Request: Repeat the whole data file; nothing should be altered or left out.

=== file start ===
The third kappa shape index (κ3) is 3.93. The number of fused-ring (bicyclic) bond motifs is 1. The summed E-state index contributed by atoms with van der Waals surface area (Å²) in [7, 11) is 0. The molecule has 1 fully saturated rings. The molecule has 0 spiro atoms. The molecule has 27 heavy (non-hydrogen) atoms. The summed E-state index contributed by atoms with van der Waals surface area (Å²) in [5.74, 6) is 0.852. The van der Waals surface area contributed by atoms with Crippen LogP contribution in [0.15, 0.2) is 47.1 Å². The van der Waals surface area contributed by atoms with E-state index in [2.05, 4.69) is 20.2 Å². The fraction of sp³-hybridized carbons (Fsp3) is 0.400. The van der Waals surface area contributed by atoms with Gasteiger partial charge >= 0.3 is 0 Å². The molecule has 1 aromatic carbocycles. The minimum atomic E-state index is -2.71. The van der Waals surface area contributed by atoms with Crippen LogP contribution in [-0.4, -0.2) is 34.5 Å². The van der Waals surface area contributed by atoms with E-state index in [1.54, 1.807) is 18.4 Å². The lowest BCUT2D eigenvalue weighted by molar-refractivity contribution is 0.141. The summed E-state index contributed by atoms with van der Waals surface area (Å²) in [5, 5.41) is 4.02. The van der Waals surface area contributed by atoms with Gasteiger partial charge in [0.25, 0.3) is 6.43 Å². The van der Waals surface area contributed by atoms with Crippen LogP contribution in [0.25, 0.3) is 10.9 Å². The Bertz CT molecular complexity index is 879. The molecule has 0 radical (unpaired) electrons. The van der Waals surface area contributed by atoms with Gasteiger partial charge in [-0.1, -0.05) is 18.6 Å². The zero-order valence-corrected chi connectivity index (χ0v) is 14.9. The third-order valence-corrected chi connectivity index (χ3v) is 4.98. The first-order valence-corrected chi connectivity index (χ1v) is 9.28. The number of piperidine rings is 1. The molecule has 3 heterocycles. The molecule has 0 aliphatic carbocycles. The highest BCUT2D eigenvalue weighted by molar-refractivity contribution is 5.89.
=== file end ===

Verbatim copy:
The third kappa shape index (κ3) is 3.93. The number of fused-ring (bicyclic) bond motifs is 1. The summed E-state index contributed by atoms with van der Waals surface area (Å²) in [7, 11) is 0. The molecule has 1 fully saturated rings. The molecule has 0 spiro atoms. The molecule has 27 heavy (non-hydrogen) atoms. The summed E-state index contributed by atoms with van der Waals surface area (Å²) in [5.74, 6) is 0.852. The van der Waals surface area contributed by atoms with Crippen LogP contribution in [0.15, 0.2) is 47.1 Å². The van der Waals surface area contributed by atoms with E-state index in [2.05, 4.69) is 20.2 Å². The fraction of sp³-hybridized carbons (Fsp3) is 0.400. The van der Waals surface area contributed by atoms with Gasteiger partial charge >= 0.3 is 0 Å². The molecule has 1 aromatic carbocycles. The minimum atomic E-state index is -2.71. The van der Waals surface area contributed by atoms with Crippen LogP contribution in [-0.4, -0.2) is 34.5 Å². The van der Waals surface area contributed by atoms with E-state index in [1.54, 1.807) is 18.4 Å². The lowest BCUT2D eigenvalue weighted by molar-refractivity contribution is 0.141. The summed E-state index contributed by atoms with van der Waals surface area (Å²) in [5, 5.41) is 4.02. The van der Waals surface area contributed by atoms with Gasteiger partial charge in [0.25, 0.3) is 6.43 Å². The van der Waals surface area contributed by atoms with Crippen LogP contribution in [0.25, 0.3) is 10.9 Å². The Bertz CT molecular complexity index is 879. The molecule has 0 radical (unpaired) electrons. The van der Waals surface area contributed by atoms with Gasteiger partial charge in [-0.1, -0.05) is 18.6 Å². The zero-order valence-corrected chi connectivity index (χ0v) is 14.9. The third-order valence-corrected chi connectivity index (χ3v) is 4.98. The first-order valence-corrected chi connectivity index (χ1v) is 9.28. The number of piperidine rings is 1. The molecule has 3 heterocycles. The molecule has 0 aliphatic carbocycles. The highest BCUT2D eigenvalue weighted by molar-refractivity contribution is 5.89.